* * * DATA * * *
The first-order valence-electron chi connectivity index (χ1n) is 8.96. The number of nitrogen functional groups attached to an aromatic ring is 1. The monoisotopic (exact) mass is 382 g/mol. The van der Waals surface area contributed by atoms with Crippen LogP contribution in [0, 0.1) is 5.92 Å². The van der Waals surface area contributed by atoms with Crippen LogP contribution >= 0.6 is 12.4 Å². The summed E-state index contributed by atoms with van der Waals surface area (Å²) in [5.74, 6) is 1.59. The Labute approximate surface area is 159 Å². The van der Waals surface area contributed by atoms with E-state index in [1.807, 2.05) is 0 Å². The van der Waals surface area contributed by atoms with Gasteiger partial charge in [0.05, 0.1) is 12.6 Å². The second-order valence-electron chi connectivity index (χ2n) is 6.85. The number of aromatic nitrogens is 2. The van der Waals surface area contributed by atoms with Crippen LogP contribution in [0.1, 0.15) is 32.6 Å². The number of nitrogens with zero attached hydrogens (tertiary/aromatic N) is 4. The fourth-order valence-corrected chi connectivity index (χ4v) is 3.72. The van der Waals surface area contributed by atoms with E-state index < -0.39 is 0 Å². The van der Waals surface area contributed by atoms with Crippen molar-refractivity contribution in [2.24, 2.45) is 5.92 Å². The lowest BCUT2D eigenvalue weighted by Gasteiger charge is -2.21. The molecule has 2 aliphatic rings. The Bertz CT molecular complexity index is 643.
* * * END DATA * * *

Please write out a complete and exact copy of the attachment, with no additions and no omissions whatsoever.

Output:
The first-order valence-electron chi connectivity index (χ1n) is 8.96. The number of nitrogen functional groups attached to an aromatic ring is 1. The monoisotopic (exact) mass is 382 g/mol. The van der Waals surface area contributed by atoms with Crippen LogP contribution in [0, 0.1) is 5.92 Å². The van der Waals surface area contributed by atoms with Crippen LogP contribution >= 0.6 is 12.4 Å². The summed E-state index contributed by atoms with van der Waals surface area (Å²) in [5.74, 6) is 1.59. The Labute approximate surface area is 159 Å². The van der Waals surface area contributed by atoms with E-state index in [1.807, 2.05) is 0 Å². The van der Waals surface area contributed by atoms with Gasteiger partial charge in [0.05, 0.1) is 12.6 Å². The second-order valence-electron chi connectivity index (χ2n) is 6.85. The number of aromatic nitrogens is 2. The van der Waals surface area contributed by atoms with Crippen LogP contribution in [0.1, 0.15) is 32.6 Å². The number of nitrogens with zero attached hydrogens (tertiary/aromatic N) is 4. The fourth-order valence-corrected chi connectivity index (χ4v) is 3.72. The van der Waals surface area contributed by atoms with E-state index < -0.39 is 0 Å². The van der Waals surface area contributed by atoms with Crippen molar-refractivity contribution in [2.24, 2.45) is 5.92 Å². The lowest BCUT2D eigenvalue weighted by Gasteiger charge is -2.21. The molecule has 2 aliphatic rings. The Bertz CT molecular complexity index is 643.